The panel of judges consisted of Northrim Bank’s Kelly McCormack, JL Properties’ Jimmy Miner, angel investors Eric McCallum, Gary Klopfer and Angela Astle, and First National Bank Alaska’s Chad Steadman.
First place winner Wilder’s business concept carries particular gravity at a time when state funding for remote Alaska infrastructure projects could be left dangling in the Trump administration’s proposed budget cuts that would shut down the Denali Commission.
Wilder cites overcoming obstacles such as the 200 villages currently disconnected from traditional energy grids in Alaska’s vast geography.
“Dependence on diesel fuel is expensive. People are looking for renewable energy as a way to decrease reliance and costs,” Wilder said.
At the same time, Alaska spends more per capita on renewables than any other state, garnering $259 million for renewables that has enabled 70 remote communities to have a renewable input. That’s a good start for each of those to areas to gain its own mini-grid.
“We have a good distance to go. There’s a lot we can do to increase penetration or bring renewables to communities that don’t have it,” Wilder said. “A community is a mini-electric grid. They have traditional powerhouses and can upgrade diesel generators, adding solar array and wind to the fuel mix.”
Blended with other financials such as federal investment tax credit of 30 percent on wind and solar, investors should see a good return on their dollar. Wilder doesn’t believe this tax credit will go away under Trump.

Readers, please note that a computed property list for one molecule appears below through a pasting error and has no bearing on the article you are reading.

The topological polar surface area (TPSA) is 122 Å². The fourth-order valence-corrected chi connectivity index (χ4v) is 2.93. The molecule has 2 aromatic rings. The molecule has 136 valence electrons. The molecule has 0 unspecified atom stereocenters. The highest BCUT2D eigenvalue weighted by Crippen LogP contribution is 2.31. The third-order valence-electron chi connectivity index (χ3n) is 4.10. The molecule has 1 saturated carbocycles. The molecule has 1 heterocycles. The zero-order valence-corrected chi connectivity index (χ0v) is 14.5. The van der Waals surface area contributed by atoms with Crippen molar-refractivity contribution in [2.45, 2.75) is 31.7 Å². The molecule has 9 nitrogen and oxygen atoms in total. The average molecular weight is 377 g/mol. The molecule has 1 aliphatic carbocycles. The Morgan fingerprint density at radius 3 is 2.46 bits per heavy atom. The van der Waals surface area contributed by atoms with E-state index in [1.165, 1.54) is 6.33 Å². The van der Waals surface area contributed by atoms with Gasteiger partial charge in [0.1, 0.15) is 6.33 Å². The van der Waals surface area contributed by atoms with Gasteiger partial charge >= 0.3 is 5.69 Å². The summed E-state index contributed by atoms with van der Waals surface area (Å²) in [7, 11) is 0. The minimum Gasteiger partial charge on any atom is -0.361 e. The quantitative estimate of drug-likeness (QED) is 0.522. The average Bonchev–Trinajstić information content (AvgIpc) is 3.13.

“(President Trump) signaled early on this tax credit wouldn’t be touched since it’s in the name of infrastructure investment,” she said.
60 Hertz, which partners with McKinley Capital, would also supply maintenance software along with a checklist and structure to make the required reporting to the Alaska Energy Authority easier.
“I am grateful for the (competition’s) endorsement,” Wilder said. “I will use the $2,000 prize in the startup budget. It means a lot to me to have the affirmation and support of business people who understand the concepts. That’s what meant the most to me.”
As for McCormick, the Marine based in Afghanistan, his Quick Cup concept didn’t win a prize, but it captured the audience’s and judges’ attention.
His business plan cuts the wait and waste time for coffee buyers and sellers by utilizing an app he invented to assist both sides of the coffee cart. It would allow a customer to order coffee using the app, even pay for it, then arrive at a designated time to pick it up. The coffee business doesn’t lose as much money because it cuts down on the waste of unclaimed, unpaid orders. App users would pay 10 cents per cup to Quick Cup, as would the individual business that signs on.
He figures start up costs are $30,000, he told the audience from his Afghan quarters.
It was a good week for McCormick. He left Afghanistan on April 24. As he was flying out, he told his Facebook friends, “Good bye Afghanistan… forever. And thanks for letting me leave alive and intact.”
McCormick is headed for Anchorage. He wrote to the Journal that he has served in the Marine Corps Infantry for five years and one month. Most currently he worked in Afghanistan as a private military contractor for the Department of State as a combat medic on security detail for the U.S. ambassador to Afghanistan.
“I was born and raised in Anchorage, and so was my wife. We graduated from South (High School) in 2009 and married right after. We now own a home in the Klatt area where we raise our 2 children,” he wrote. “I did concept the idea while in Afghanistan. I was sitting in my armored vehicle texting with my wife about how (do) shops accept ‘text-in orders.’”
Fauske, the competition’s coordinator noted there were so many “side stories” in this competition.
“Each one is a great story,” she said.
Naomi Klouda can be reached at [email protected].